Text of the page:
The Symphony Killed Southern Gospel Music

Not to rehash the downside to artists using tracks instead of live musicians; I’m gonna go ahead and do it anyway.

I listen to Enlighten on SiriusXM in the car, during my morning and evening commutes to work.  With the lack of music from the 70s/80s/90s on the network, the listener is treated to a lot of the over orchestrated, over produced Southern Gospel sounds of the last 15 years.

Today’s Southern Gospel music is one of the few musical genres that doesn’t translate well from recording to the live concert setting.  For artists to capture the sound from their recording, they would have to tour with an orchestra every performance.

Since they can’t afford that, listeners have to sit through the group sing to tracks, not knowing exactly how many additional vocals are built into the track.  Those additional vocals prop up the singer from being able to pull off the performance of the over produced track.

Even Southern Gospel artists that tour with musicians are wasting their money, because they mix tracks with the instruments and the audience member is left to wonder where one starts and the other ends.

I also don’t get quartets who hire a piano player to sit there most of the program and push a button while they clang on the keys a few times during the performance, to supplement the track.  And even when the piano player is finally given a chance to show off with a solo, they perform along with a track.

For me, the use of tracks has ruined the Southern Gospel music concert experience.

This is the concert experience I grew up with and boy is it sorely missed.

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Southern Gospel 2018: Flash Drives; (1) For $20, (2) For $30

I saw something on the Booth Brothers website in the fall of 2017 and never got around to writing about it.  I thought it time I offered my thoughts.

The group is selling a flash drive of (40) songs, that includes the trio’s three most recent albums plus a hymns recording.  The flash drive retails for $40; basically $1 per song, which is what a listener would pay if they downloaded the song from a digital download site.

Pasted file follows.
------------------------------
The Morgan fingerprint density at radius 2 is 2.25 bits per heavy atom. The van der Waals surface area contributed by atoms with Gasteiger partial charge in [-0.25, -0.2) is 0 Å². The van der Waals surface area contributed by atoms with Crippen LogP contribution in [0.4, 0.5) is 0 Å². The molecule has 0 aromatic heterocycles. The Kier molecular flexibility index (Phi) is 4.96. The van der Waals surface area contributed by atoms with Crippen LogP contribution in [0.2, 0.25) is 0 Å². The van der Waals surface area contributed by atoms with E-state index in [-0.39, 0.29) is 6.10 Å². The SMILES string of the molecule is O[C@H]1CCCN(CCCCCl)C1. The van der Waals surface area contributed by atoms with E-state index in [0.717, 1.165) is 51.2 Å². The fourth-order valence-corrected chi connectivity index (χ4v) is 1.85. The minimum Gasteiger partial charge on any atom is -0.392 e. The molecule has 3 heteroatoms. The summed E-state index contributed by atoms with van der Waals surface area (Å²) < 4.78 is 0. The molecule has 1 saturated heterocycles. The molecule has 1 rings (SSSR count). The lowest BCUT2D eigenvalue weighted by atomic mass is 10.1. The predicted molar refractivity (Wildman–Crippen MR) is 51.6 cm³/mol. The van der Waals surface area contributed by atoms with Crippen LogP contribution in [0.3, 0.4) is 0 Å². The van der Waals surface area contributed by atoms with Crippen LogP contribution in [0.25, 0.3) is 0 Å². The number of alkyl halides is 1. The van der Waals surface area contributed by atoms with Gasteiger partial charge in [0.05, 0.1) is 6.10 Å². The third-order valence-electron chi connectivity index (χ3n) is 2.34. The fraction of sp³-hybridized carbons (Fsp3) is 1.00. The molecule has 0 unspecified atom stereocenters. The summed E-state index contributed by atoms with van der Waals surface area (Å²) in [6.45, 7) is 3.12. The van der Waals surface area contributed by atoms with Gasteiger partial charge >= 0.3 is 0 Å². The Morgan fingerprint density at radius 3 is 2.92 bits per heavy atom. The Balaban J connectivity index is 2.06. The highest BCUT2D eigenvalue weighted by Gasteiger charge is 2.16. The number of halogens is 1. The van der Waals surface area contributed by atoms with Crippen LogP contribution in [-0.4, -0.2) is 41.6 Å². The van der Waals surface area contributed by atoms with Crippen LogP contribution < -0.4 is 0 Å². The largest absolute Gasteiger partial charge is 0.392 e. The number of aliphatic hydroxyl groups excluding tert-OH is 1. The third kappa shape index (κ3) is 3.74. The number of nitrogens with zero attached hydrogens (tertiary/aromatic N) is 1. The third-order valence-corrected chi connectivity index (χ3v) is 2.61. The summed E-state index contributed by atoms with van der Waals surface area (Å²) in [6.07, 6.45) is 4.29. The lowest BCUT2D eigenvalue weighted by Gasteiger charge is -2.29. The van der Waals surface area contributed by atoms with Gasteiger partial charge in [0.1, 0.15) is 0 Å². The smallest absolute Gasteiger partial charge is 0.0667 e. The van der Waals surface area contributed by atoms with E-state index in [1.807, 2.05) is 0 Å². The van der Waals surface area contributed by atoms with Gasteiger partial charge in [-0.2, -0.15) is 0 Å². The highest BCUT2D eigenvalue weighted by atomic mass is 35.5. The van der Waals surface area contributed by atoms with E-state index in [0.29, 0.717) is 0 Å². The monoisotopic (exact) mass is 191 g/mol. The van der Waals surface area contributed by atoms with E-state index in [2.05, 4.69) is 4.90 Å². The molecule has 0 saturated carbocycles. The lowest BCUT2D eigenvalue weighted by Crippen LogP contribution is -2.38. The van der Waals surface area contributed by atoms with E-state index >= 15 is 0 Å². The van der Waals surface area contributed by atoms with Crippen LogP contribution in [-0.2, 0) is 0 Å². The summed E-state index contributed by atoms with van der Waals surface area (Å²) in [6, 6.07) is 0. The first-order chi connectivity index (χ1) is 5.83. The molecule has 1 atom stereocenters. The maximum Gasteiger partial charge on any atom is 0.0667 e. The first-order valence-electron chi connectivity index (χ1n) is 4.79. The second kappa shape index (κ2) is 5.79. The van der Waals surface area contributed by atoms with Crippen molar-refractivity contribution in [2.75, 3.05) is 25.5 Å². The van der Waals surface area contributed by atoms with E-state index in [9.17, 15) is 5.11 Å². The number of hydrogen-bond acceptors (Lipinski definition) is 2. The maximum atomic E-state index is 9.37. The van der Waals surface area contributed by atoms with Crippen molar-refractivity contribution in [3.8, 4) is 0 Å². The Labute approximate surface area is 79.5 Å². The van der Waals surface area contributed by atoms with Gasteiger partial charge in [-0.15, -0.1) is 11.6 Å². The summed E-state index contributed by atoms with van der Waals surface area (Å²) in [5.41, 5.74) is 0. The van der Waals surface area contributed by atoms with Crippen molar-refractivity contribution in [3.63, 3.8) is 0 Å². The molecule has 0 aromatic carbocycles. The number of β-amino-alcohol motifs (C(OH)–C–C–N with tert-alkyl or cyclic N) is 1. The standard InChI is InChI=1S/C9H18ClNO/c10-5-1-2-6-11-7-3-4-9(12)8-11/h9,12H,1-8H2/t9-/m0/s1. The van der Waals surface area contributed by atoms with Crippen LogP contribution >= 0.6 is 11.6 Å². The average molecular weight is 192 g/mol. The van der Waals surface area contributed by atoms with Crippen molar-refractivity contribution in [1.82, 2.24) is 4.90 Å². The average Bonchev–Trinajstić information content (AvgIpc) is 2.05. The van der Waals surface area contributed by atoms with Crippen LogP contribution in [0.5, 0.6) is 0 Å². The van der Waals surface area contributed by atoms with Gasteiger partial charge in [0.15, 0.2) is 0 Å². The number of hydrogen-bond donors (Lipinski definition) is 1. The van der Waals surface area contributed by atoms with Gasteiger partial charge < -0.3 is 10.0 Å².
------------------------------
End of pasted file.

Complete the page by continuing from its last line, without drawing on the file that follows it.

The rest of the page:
Is this a unique way for artists to sell their music digitally without ever having to list it on a digital download site?  Would listeners be willing to purchase a flash drive?  Could this ultimately replace CDs in the Southern Gospel marketplace?

Thoughts?  Is this a genius idea or something that will never catch on?

2018: A Year To Revisit The 1980’s

Happy 2018.  We are a week in and I’m ready to get back at it.  Thanks for your responses to what you want to see in 2018.  The SWOT analysis feature will return and album reviews will remain.

I also decided while on vacation last week, that I wanted to revisit the 1980’s as a year-long theme in 2018.  Starting next week, I will be begin what I consider to be the (40) best radio songs of the decade.

I will also be looking at the best and worst albums from the decade, while also presenting commentary on the 1980’s and how it compares/contrasts with today’s Southern Gospel.

2018: Year Of The Reader

As we close out 2017, I want to take this time to wish everyone a Happy New Year!  Here’s to living our best lives in 2018.

Most of my faithful readers are cognizant of the fact that toward the end of the year my posting became sporadic.  Life gets in the way of our hobbies sometimes.  That was the case for me.

I don’t see 2018 changing that, so that is why I want to make 2018 the year of the reader.

Since I will have a limited amount of time to focus on blog posts, I will only provide what my readers want.

*I NEED YOUR HELP*

In the comment section, please list the features you want to see in 2018.  Those are the features I will focus on.  It can be anything as it relates to Southern Gospel music.

I have a winter vacation this first week of the new year, so I will start on your featured requests next week!  Thanks for sticking around!

How Can I Take You Seriously?

How is it that in 2017 when digital downloads and streaming music services are the preferred ways to listen to music, you can’t find the Southern Gospel music you’re looking for?

One huge example is the current #1 song on the Singing News radio singles chart; the Browders, “Put It Into God God’s Hands”.  How can a song go #1 and there be no way for listeners to get access to the song digitally?  Preposterous.

Even, if as an artist, you don’t want to provide your music to the digital download sites for purchase, you should have a way for listeners to purchase your music digitally from your website.

Many will argue that is just not Southern Gospel’s fan base.  They only need hard copy CDs.  Wrong.  This writer/listener will not take you seriously as an artist if your music is not available for digital download.